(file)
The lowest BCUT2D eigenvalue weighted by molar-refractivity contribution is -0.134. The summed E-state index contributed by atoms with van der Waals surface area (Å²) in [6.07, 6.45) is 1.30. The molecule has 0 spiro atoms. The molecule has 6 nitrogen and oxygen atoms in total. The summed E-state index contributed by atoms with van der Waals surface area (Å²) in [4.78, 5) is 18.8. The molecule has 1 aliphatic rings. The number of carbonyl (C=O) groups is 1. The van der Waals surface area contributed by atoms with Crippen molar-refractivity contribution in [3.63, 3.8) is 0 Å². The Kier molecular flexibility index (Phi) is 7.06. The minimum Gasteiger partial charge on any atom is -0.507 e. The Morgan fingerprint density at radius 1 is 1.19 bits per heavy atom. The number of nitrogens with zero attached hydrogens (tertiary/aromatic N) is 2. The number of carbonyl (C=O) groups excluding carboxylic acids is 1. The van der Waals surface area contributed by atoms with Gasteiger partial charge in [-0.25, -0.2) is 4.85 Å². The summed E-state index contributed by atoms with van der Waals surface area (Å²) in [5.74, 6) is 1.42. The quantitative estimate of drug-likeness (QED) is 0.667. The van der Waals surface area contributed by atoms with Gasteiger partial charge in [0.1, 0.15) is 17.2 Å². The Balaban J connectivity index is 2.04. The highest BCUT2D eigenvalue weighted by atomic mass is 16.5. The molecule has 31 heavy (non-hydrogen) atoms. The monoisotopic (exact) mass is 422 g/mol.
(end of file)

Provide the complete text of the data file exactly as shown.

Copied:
The lowest BCUT2D eigenvalue weighted by molar-refractivity contribution is -0.134. The summed E-state index contributed by atoms with van der Waals surface area (Å²) in [6.07, 6.45) is 1.30. The molecule has 0 spiro atoms. The molecule has 6 nitrogen and oxygen atoms in total. The summed E-state index contributed by atoms with van der Waals surface area (Å²) in [4.78, 5) is 18.8. The molecule has 1 aliphatic rings. The number of carbonyl (C=O) groups is 1. The van der Waals surface area contributed by atoms with Crippen molar-refractivity contribution in [3.63, 3.8) is 0 Å². The Kier molecular flexibility index (Phi) is 7.06. The minimum Gasteiger partial charge on any atom is -0.507 e. The Morgan fingerprint density at radius 1 is 1.19 bits per heavy atom. The number of nitrogens with zero attached hydrogens (tertiary/aromatic N) is 2. The number of carbonyl (C=O) groups excluding carboxylic acids is 1. The van der Waals surface area contributed by atoms with Gasteiger partial charge in [-0.25, -0.2) is 4.85 Å². The summed E-state index contributed by atoms with van der Waals surface area (Å²) in [5.74, 6) is 1.42. The quantitative estimate of drug-likeness (QED) is 0.667. The van der Waals surface area contributed by atoms with Gasteiger partial charge in [0.1, 0.15) is 17.2 Å². The Balaban J connectivity index is 2.04. The highest BCUT2D eigenvalue weighted by atomic mass is 16.5. The molecule has 31 heavy (non-hydrogen) atoms. The monoisotopic (exact) mass is 422 g/mol.